Originally published in Florida Weekly on June 3, 2020

Water. From the grand rivers, coastal sounds and bays throughout the region, to the creeks and canals that meander through our neighborhoods, to the glistening Gulf of Mexico, water is in so many ways a crucial lifeblood for Southwest Florida.

Providing stewardship and protection for this vital natural resource can be anything but simple. The convergence of our marine ecosystem and the pressures produced by a combination of natural and man-made circumstances require constant attention to a delicate balance. A quick glance back reminds us of the interconnectedness of our lives with this water wonderland as our community was recently compelled to overcome the ripple effects of red tide and blue-green algae blooms.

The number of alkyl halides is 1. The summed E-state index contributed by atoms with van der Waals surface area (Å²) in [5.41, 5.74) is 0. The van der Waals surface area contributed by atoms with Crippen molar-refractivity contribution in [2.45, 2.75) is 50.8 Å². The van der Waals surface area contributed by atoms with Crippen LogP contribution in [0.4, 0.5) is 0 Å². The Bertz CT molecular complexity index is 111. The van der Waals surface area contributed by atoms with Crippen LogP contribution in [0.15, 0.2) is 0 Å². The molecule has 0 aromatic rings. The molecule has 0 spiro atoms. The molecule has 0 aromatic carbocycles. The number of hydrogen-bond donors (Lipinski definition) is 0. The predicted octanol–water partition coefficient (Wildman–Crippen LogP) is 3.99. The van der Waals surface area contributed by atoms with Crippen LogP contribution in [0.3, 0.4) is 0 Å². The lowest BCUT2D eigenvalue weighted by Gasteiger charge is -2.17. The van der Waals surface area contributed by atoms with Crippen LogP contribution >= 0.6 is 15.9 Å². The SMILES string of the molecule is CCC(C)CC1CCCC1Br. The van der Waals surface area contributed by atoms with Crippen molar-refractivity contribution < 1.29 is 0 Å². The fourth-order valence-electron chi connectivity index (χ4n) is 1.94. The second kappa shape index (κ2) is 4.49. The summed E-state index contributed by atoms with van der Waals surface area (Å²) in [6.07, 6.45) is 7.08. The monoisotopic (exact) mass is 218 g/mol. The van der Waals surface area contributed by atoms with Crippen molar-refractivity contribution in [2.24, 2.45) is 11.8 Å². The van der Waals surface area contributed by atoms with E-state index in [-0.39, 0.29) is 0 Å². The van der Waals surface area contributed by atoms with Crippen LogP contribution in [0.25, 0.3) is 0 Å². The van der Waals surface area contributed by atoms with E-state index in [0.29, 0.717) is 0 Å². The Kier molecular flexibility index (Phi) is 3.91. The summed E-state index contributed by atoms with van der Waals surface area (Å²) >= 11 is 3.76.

Stewardship and educated mindfulness regarding our local waters are at the core of Calusa Waterkeeper’s mission. One of 13 nonprofit member organizations of Waterkeepers Florida, the Calusa Waterkeeper is dedicated to the protection of an expansive region that includes the Caloosahatchee River and estuary, Lake Okeechobee, Nicodemus Slough in Glades County, Charlotte Harbor, Estero Bay and the near-shore waters and watersheds of Lee County.

For Ruth Watkins, the organization’s president, a key is grassroots education that breaks down oftentimes daunting, complex science-based issues into opportunities for community engagement.

“When residents are aware that a public hearing is scheduled, or decision is to be made regarding a specific issue they can readily identify with because it’s going to impact their neighborhood, their hometown, that’s when their passion leads to advocacy on that specific issue which, in turn, contributes to impact on the larger, more complex issues,” she says.

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